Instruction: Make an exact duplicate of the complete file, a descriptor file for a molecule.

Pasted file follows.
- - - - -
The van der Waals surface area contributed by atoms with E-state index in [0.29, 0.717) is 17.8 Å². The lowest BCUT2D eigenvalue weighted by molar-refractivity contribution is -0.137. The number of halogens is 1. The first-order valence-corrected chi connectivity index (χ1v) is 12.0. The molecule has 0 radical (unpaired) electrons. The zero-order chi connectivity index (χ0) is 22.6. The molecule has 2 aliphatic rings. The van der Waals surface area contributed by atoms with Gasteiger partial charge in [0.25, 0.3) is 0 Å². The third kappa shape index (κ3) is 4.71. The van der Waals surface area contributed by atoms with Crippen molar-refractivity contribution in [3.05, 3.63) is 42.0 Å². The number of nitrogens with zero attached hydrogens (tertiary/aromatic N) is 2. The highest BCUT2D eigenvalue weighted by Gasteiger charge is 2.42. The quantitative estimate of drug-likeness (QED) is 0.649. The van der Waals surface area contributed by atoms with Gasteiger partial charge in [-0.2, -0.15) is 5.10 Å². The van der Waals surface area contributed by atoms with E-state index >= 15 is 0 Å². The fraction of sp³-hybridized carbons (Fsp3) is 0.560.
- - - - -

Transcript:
The van der Waals surface area contributed by atoms with E-state index in [0.29, 0.717) is 17.8 Å². The lowest BCUT2D eigenvalue weighted by molar-refractivity contribution is -0.137. The number of halogens is 1. The first-order valence-corrected chi connectivity index (χ1v) is 12.0. The molecule has 0 radical (unpaired) electrons. The zero-order chi connectivity index (χ0) is 22.6. The molecule has 2 aliphatic rings. The van der Waals surface area contributed by atoms with Gasteiger partial charge in [0.25, 0.3) is 0 Å². The third kappa shape index (κ3) is 4.71. The van der Waals surface area contributed by atoms with Crippen molar-refractivity contribution in [3.05, 3.63) is 42.0 Å². The number of nitrogens with zero attached hydrogens (tertiary/aromatic N) is 2. The highest BCUT2D eigenvalue weighted by Gasteiger charge is 2.42. The quantitative estimate of drug-likeness (QED) is 0.649. The van der Waals surface area contributed by atoms with Gasteiger partial charge in [-0.2, -0.15) is 5.10 Å². The van der Waals surface area contributed by atoms with E-state index >= 15 is 0 Å². The fraction of sp³-hybridized carbons (Fsp3) is 0.560.